Step 4 - Oil the gear shaft

Remove the lower frame cover from the underside of the unit. Check the gear shaft and apply a light coating of oil to the hex shaft. Be careful not to get any oil on the aluminum drive plate or the rubber friction disc. Check the rubber friction disc for wear or cracking.

Step 5 - Return the snow thrower to its wheels and skid shoes

Before checking the snow thrower belt, put the lower frame cover back in place. With the help of an additional person, carefully pivot the snow thrower back and down so it rests on the wheels and skid shoes.

Step 6 - Inspect the belt

Remove the belt cover on the front of the engine and inspect the belt(s) for wear, cracks and fraying. If the belts are worn, they should be replaced immediately. Worn belts can break when you least expect it so make sure you replace your snow thrower belt as soon as you see signs of wear. Put the plastic belt cover back in place or order a new one if needed.

Single-, Two- and Three-Stage Snow Thrower Storage Maintenance

Step 7 - Change the oil

If your unit runs on a 4-cycle engine, the next step is to change the oil. Be sure to dispose of the drained oil in an environmentally responsible manner. Drain the oil by using the plastic drain sleeve that may have come with your unit, or a siphon pump, which can be purchased on and wherever snow thrower parts are sold.

Step 8 - Check the spark plug

Remove the spark plug and inspect it for signs of corrosion or residue build-up. Clean it with a wire brush if necessary. If you are unsure if the spark plug is good or not, it is recommended that you replace the spark plug. Reinstall the spark plug and reconnect the spark plug ignition wire.

Step 9 - Clean the snow thrower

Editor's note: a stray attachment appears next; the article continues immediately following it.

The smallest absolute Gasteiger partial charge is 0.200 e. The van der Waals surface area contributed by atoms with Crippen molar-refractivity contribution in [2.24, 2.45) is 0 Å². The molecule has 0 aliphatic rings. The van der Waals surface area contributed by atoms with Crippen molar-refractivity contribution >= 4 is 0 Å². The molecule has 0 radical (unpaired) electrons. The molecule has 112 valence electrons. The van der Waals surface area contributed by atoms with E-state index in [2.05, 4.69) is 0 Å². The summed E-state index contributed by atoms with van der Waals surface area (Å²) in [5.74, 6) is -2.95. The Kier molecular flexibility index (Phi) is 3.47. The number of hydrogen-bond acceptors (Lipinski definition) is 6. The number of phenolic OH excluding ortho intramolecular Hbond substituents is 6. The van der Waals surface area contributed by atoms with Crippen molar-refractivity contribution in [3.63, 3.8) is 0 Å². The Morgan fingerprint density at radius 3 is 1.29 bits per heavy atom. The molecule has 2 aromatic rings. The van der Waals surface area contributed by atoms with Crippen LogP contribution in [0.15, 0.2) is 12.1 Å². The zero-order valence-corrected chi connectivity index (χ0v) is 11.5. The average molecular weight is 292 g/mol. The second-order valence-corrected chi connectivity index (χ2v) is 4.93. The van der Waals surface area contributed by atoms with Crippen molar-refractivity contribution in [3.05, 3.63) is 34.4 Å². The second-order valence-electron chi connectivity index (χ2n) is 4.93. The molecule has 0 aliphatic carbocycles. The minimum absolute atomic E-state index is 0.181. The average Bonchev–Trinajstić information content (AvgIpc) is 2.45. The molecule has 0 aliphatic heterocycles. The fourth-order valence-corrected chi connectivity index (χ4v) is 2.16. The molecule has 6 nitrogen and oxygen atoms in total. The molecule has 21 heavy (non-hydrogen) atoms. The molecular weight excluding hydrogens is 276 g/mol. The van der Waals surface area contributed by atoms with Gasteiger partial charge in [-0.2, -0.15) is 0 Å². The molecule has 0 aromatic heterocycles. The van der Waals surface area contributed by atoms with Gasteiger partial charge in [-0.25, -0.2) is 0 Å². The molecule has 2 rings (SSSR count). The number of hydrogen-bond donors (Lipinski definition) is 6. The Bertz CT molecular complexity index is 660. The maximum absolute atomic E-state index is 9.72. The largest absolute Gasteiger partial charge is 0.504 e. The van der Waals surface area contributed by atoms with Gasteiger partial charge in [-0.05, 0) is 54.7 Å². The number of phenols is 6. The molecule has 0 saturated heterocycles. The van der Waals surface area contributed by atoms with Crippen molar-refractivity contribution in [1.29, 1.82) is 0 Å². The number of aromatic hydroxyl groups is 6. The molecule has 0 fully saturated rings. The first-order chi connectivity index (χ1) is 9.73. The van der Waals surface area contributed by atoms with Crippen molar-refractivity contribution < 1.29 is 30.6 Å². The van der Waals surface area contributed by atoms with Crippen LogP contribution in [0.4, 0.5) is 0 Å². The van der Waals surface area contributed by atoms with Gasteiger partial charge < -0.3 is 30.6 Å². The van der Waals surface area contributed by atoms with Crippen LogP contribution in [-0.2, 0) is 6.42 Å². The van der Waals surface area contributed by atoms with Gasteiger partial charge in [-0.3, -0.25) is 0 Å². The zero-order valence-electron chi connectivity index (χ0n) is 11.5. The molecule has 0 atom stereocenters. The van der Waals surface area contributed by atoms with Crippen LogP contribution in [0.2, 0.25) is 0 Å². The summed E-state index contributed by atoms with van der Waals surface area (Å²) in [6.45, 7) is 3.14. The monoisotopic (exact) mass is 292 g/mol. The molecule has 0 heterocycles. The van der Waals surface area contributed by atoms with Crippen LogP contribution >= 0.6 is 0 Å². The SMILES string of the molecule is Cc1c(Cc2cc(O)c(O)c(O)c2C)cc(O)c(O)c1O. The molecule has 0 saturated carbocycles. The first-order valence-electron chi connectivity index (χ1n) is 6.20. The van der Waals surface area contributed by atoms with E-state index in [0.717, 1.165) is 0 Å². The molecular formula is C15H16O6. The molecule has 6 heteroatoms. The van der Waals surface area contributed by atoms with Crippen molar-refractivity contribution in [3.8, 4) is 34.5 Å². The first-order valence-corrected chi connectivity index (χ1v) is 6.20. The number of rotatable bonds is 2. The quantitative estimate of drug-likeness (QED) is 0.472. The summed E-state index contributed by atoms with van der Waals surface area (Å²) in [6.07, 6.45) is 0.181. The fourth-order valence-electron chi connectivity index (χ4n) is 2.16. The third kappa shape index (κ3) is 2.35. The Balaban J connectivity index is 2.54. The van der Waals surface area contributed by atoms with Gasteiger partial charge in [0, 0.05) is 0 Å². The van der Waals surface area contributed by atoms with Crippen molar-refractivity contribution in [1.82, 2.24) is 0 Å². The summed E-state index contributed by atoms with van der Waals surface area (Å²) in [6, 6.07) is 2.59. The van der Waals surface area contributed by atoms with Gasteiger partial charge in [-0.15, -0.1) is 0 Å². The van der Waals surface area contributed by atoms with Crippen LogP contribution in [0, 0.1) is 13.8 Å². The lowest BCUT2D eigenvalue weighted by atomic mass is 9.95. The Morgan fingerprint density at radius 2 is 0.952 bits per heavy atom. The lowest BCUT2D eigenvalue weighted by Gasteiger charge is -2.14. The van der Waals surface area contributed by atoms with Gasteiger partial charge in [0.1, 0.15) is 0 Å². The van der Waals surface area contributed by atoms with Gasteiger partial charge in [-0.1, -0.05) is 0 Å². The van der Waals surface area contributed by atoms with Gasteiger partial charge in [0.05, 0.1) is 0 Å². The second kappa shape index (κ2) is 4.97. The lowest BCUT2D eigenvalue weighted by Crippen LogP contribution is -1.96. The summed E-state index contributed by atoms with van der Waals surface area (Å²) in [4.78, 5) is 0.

Clean debris from around the engine and muffler. Apply a light film of oil on any areas that are susceptible to rust. Wipe away any dried salt that may have accumulated to help prevent your unit from rusting over the winter.

Step 10 - Prepare the fuel tank

Finally, add fuel stabilizer to your fuel and fill the tank. This is better than storing it empty because an empty fuel system exposes any bare metal parts within it to air and moisture - which can lead to rust and also allows gaskets and O-rings to dry out, crack and shrink, causing eventual leaks. It's also difficult to completely drain fuel from an engine. Unless you blow out and dry the fuel lines, enough fuel can remain to become stale and cause problems. Keep the engine level while in storage. Tilting can cause fuel or oil leak. If you plan on covering the snow thrower, make sure air can circulate under the cover.

Following these steps for proper snow thrower storage will help ensure you have a well-functioning machine the next winter. Remember to complete each of the steps outlined above - skipping a snow thrower storage maintenance procedure can result in expensive repairs down the road. For more snow thrower maintenance tips, check out our Cub Cadet how-to articles.